Energy efficiency has become a key issue in construction, as the impacts of anthropogenic climate change become more and more apparent. Construction projects and finished buildings, comprising the ‘built environment’, account for a quarter of the UK’s carbon emissions, with commercial premises significant contributors to that statistic. What can be done to improve energy efficiency, and reduce emissions in the long-term?
There are many different aspects to energy-efficient building design and renovation, from airflow and heat transfer to the efficiency of the heating systems themselves. Arguably the most impactful form of energy efficiency measure comes in the form of insulation, which directly and meaningfully tackles the egress of heat from interior spaces. Insulation is one of the leading drivers for energy efficiency in domestic properties, where cavity wall insulation and well-insulated stud walls serve to reduce heat loss through walls.
Commercial spaces are harder to insulate in this way, often comprising larger spaces more prone to heat loss via convection. Partitioning spaces with insulated stud walls can be a good solution, but a more effective general solution might be to insulate roof spaces – mitigating the impacts of heat convection and serving to keep bigger administrative and industrial spaces.
Double- and Triple-Glazing
Cavity-wall insulation is often inapplicable to commercial premises – particularly office blocks, high rises and retail premises. This is because large windows are frequently utilised in place of traditional walls, in order to maximise natural light and meet sleeker, modern aesthetic briefs.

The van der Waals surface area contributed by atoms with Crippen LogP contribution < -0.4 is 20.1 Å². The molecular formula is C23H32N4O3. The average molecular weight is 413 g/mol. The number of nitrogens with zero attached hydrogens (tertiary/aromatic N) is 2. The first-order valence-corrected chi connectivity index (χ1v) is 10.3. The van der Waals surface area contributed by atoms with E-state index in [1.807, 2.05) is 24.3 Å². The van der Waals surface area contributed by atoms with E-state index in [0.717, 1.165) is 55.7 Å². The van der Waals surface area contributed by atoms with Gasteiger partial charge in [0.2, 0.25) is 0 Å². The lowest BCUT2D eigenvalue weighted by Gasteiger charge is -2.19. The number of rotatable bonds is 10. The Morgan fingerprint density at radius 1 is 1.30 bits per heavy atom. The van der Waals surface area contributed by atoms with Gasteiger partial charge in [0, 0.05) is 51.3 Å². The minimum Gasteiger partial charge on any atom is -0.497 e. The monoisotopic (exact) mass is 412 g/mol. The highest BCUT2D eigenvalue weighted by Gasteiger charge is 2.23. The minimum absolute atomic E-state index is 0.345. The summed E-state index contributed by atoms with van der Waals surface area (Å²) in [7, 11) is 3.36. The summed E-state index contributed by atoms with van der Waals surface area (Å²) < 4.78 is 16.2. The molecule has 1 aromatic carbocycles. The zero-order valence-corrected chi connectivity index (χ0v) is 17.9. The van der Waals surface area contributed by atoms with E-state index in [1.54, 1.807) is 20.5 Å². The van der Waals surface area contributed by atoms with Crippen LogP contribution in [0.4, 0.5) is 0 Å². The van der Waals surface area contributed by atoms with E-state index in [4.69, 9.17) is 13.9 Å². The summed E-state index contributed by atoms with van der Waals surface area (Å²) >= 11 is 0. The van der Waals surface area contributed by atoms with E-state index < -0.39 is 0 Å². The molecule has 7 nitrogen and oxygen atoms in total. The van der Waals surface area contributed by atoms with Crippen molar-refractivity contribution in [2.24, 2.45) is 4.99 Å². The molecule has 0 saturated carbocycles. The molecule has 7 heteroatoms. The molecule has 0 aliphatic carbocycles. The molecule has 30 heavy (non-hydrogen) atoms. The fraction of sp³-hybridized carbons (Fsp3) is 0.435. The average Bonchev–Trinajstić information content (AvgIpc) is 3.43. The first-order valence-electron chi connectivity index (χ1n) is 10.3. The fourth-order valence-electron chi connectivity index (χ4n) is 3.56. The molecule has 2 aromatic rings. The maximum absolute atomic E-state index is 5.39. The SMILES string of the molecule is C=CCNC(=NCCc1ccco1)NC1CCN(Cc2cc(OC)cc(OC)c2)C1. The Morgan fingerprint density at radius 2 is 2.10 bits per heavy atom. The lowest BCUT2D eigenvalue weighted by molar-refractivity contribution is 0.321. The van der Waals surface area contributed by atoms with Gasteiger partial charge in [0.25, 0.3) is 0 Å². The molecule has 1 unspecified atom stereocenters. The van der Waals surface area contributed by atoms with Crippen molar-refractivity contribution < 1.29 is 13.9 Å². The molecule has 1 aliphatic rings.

Windows present additional challenges to energy efficiency though, as heat transfer is made much easier. The impact of this is reduced by using double-glazing, wherein a vacuum cavity between glass panes serves to insulate heat and reduce the passage of sound. Triple-glazed variants also exist, which are more expensive but more effective, particularly with curbing the impact of noise pollution.
Of course, commercial heating systems come with their own energy efficiency variables, which are much easier to change as new technologies harnessing heat exchange principles become more prevalent on the market. Older boiler systems can be inefficient in a number of ways, from the initial heating of water to heat lost through pipes and even poor radiation from radiator panels. A common, sustainable and more efficient alternative is the heat pump, which are designed either as air-source or ground-source. Heat pumps transfer thermal energy from outside to water pipes inside, using an inverse principle to refrigeration units.
Lastly, airflow has its own key impact on energy efficiency – not necessarily through wicking heat away from environments, but more from reducing the temperature ‘feel’ of a space. Draughts can cause people to feel colder, and increase the likelihood of wasteful energy usage. Simple draught prevention measures such as door and window sealing can be especially effective.